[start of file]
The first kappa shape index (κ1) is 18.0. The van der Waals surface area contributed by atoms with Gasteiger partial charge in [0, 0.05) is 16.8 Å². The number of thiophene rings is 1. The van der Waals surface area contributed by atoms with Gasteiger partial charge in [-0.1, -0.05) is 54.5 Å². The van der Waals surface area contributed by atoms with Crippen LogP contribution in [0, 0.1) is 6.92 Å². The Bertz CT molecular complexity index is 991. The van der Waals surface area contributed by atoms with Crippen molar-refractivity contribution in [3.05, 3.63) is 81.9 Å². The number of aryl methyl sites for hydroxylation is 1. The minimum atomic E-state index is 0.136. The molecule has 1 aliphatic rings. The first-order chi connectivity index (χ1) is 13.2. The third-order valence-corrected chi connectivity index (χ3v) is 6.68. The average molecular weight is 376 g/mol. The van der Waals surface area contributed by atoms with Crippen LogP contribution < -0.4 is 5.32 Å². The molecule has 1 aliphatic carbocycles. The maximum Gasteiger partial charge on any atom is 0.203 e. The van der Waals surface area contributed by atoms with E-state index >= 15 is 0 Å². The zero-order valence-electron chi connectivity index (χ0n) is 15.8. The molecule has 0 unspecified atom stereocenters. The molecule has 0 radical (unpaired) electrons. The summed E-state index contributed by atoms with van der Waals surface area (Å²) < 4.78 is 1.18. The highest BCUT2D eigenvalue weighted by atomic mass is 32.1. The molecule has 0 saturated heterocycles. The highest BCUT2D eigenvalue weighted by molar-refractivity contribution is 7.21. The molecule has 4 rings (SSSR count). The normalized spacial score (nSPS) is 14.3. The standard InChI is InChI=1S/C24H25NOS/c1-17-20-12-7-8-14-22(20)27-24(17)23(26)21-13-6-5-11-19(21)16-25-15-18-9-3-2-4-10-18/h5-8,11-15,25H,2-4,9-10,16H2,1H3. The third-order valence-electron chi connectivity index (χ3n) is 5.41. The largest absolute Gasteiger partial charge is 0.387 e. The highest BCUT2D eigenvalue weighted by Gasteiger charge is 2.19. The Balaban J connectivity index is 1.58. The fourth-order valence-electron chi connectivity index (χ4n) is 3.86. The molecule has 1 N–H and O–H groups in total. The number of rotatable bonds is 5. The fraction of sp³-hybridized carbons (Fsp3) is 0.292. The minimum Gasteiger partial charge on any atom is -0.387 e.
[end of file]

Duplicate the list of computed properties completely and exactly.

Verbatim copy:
The first kappa shape index (κ1) is 18.0. The van der Waals surface area contributed by atoms with Gasteiger partial charge in [0, 0.05) is 16.8 Å². The number of thiophene rings is 1. The van der Waals surface area contributed by atoms with Gasteiger partial charge in [-0.1, -0.05) is 54.5 Å². The van der Waals surface area contributed by atoms with Crippen LogP contribution in [0, 0.1) is 6.92 Å². The Bertz CT molecular complexity index is 991. The van der Waals surface area contributed by atoms with Crippen molar-refractivity contribution in [3.05, 3.63) is 81.9 Å². The number of aryl methyl sites for hydroxylation is 1. The minimum atomic E-state index is 0.136. The molecule has 1 aliphatic rings. The first-order chi connectivity index (χ1) is 13.2. The third-order valence-corrected chi connectivity index (χ3v) is 6.68. The average molecular weight is 376 g/mol. The van der Waals surface area contributed by atoms with Crippen LogP contribution < -0.4 is 5.32 Å². The molecule has 1 aliphatic carbocycles. The maximum Gasteiger partial charge on any atom is 0.203 e. The van der Waals surface area contributed by atoms with E-state index >= 15 is 0 Å². The zero-order valence-electron chi connectivity index (χ0n) is 15.8. The molecule has 0 unspecified atom stereocenters. The molecule has 0 radical (unpaired) electrons. The summed E-state index contributed by atoms with van der Waals surface area (Å²) < 4.78 is 1.18. The highest BCUT2D eigenvalue weighted by atomic mass is 32.1. The molecule has 0 saturated heterocycles. The highest BCUT2D eigenvalue weighted by molar-refractivity contribution is 7.21. The molecule has 4 rings (SSSR count). The normalized spacial score (nSPS) is 14.3. The standard InChI is InChI=1S/C24H25NOS/c1-17-20-12-7-8-14-22(20)27-24(17)23(26)21-13-6-5-11-19(21)16-25-15-18-9-3-2-4-10-18/h5-8,11-15,25H,2-4,9-10,16H2,1H3. The third-order valence-electron chi connectivity index (χ3n) is 5.41. The largest absolute Gasteiger partial charge is 0.387 e. The highest BCUT2D eigenvalue weighted by Gasteiger charge is 2.19. The Balaban J connectivity index is 1.58. The fourth-order valence-electron chi connectivity index (χ4n) is 3.86. The molecule has 1 N–H and O–H groups in total. The number of rotatable bonds is 5. The fraction of sp³-hybridized carbons (Fsp3) is 0.292. The minimum Gasteiger partial charge on any atom is -0.387 e.